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Title: Valuing modern architectural heritage in the UK and China : case studies of the changing nature, expression and use of heritage value
Authors: Dai, Yun
Issue Date: 2020
Publisher: Newcastle University
Abstract: This research reviews how the heritage of modern architecture has been valued. In particular, it studies how modern buildings and their meanings have been created, disseminated, contested, revised and employed in different social, political, economic and cultural circumstances. Six case studies are examined, representing chronological episodes in the modern history of the UK and China. A variety of evidence, including documents and archives, is interpreted according to an interdisciplinary framework combining qualitative methods. Based upon a theoretical premise that heritage value is culturally and socially structured, the analysis focuses upon changing interpretations of the value of modern buildings, by identifying the factors influencing these changes and their consequences for the changing values of heritage conservation. The cases studies are grouped in pairs under three key themes examining the changing nature, expression, and use of heritage value. The first theme addresses the changing attitudes to the interpretation of early modern buildings in terms of the development of modern conservation. Two early railway stations – London Euston Station and Jinan Old Railway Station – are analysed, focusing on the shifting values attached to the buildings in changing historic, social and cultural contexts. Consequences of these changes are observed not only in the modernisation of technology and social culture, but also in the development of modern conservation in the two countries. The shifting values have also led to rethinking the demolition of both stations, which became a catalyst of controversial movement to rebuild symbolic elements of these stations. The second theme concerns national identities embedded in the case studies of modern buildings and their conservation. The architectural expression of national identity became associated with modernity, and has been perceived as culturally influential in national modernisation. This is examined through the Royal Festival Hall, London, and the National Museum of China, Beijing. The specific meanings of national identity and conservation measures are quite different between two buildings, with distinctive political attitudes, social cultures and recognitions of the nation’s past, present, and future in the two countries. However, maintaining or reconstructing a national ethos and culture was important in the conservation projects of both buildings. The third theme examines how heritage and heritage value have been used and integrated in modern social policy, particularly in social housing policy, through case studies of housing projects in Byker, Newcastle-upon-Tyne, and Ju’er Hutong, Beijing. Both were originally constructed in response to social issues in relation to ideas of social welfare. Their utility value continued after the projects later became understood as heritage. The relationship between heritage and social policy here illustrates important challenges and potentials to urban development in the two cities. Summarising these three pair of case studies, the research concludes with an argument about the increasingly important role that modern architecture plays in heritage practice and study. Challenges and opportunities coexist in the conservation of modern architecture because of its close relationship to both modern history and contemporary development. In response, more diverse approaches are called-for in valuing and reconceptualising heritage today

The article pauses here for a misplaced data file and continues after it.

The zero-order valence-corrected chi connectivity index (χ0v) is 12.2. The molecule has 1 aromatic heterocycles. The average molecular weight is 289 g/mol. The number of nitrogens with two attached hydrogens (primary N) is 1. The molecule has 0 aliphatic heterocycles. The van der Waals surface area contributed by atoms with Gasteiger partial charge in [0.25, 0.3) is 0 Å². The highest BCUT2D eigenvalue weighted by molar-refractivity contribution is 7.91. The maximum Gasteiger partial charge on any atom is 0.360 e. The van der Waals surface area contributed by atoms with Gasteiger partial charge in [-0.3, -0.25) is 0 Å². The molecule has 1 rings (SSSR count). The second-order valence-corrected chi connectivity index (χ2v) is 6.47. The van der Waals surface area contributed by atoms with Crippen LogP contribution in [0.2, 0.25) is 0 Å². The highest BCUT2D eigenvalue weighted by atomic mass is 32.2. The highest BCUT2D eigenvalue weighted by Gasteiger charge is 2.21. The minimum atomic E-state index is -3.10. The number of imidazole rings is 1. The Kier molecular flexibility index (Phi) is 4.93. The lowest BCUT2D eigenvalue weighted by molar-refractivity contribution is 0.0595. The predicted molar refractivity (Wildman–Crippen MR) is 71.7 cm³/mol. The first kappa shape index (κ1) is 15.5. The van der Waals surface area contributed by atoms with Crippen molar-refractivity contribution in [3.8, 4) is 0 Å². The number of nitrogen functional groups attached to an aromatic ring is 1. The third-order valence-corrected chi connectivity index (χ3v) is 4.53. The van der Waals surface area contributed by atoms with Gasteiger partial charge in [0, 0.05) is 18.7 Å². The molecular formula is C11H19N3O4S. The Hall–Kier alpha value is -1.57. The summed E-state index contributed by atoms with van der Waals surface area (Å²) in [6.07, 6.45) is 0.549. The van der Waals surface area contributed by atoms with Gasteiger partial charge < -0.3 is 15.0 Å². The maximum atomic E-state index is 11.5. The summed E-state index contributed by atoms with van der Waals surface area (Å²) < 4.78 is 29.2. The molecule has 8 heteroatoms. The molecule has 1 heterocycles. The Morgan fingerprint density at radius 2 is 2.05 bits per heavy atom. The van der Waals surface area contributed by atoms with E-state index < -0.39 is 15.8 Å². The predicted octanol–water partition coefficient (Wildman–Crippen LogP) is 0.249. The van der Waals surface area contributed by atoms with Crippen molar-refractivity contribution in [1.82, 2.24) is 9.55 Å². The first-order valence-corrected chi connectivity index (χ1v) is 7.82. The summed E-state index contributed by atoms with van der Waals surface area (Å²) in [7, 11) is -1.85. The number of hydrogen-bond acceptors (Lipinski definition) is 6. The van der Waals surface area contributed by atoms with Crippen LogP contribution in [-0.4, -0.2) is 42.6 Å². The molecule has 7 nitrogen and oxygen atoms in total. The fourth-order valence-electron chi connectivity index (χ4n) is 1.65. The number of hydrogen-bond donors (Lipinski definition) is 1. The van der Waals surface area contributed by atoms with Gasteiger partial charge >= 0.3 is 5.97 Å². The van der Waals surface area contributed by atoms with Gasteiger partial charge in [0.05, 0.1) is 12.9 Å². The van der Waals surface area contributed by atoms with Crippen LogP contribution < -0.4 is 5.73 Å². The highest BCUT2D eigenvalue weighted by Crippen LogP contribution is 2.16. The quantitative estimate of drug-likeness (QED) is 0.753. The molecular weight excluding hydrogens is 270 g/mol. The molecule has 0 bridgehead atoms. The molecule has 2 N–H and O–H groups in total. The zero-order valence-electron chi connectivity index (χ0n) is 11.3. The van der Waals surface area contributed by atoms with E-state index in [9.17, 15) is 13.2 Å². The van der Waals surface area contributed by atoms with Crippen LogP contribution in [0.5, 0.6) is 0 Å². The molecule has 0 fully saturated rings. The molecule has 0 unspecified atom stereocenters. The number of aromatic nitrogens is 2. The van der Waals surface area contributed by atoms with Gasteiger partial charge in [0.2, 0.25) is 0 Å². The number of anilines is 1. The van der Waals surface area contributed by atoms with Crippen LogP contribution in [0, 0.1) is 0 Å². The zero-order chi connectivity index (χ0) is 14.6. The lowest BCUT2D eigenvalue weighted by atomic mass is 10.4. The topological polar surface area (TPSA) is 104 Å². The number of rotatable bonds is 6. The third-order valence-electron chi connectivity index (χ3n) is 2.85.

Description: Ph. D. Thesis.
Appears in Collections:School of Architecture, Planning and Landscape

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